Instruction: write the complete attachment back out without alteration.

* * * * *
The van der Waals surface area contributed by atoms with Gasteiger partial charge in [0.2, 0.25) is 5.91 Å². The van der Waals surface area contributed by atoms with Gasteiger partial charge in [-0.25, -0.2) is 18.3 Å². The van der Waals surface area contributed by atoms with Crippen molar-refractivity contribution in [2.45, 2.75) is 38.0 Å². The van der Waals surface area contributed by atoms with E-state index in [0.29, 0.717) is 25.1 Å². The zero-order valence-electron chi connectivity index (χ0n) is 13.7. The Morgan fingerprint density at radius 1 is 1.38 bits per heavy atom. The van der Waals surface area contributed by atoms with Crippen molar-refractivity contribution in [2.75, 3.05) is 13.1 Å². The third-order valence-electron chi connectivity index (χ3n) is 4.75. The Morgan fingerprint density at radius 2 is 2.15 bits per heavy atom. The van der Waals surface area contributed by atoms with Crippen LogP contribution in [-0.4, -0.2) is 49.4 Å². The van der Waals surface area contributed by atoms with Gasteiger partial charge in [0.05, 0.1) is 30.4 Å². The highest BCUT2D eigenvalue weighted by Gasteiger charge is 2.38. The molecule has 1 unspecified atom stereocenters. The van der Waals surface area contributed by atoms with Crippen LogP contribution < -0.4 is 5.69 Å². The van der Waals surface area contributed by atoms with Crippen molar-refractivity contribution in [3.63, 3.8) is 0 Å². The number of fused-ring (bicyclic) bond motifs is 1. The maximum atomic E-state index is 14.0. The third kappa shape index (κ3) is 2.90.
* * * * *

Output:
The van der Waals surface area contributed by atoms with Gasteiger partial charge in [0.2, 0.25) is 5.91 Å². The van der Waals surface area contributed by atoms with Gasteiger partial charge in [-0.25, -0.2) is 18.3 Å². The van der Waals surface area contributed by atoms with Crippen molar-refractivity contribution in [2.45, 2.75) is 38.0 Å². The van der Waals surface area contributed by atoms with E-state index in [0.29, 0.717) is 25.1 Å². The zero-order valence-electron chi connectivity index (χ0n) is 13.7. The Morgan fingerprint density at radius 1 is 1.38 bits per heavy atom. The van der Waals surface area contributed by atoms with Crippen molar-refractivity contribution in [2.75, 3.05) is 13.1 Å². The third-order valence-electron chi connectivity index (χ3n) is 4.75. The Morgan fingerprint density at radius 2 is 2.15 bits per heavy atom. The van der Waals surface area contributed by atoms with Crippen LogP contribution in [-0.4, -0.2) is 49.4 Å². The van der Waals surface area contributed by atoms with Gasteiger partial charge in [0.05, 0.1) is 30.4 Å². The highest BCUT2D eigenvalue weighted by Gasteiger charge is 2.38. The molecule has 1 unspecified atom stereocenters. The van der Waals surface area contributed by atoms with Crippen LogP contribution < -0.4 is 5.69 Å². The van der Waals surface area contributed by atoms with Crippen molar-refractivity contribution in [3.63, 3.8) is 0 Å². The number of fused-ring (bicyclic) bond motifs is 1. The maximum atomic E-state index is 14.0. The third kappa shape index (κ3) is 2.90.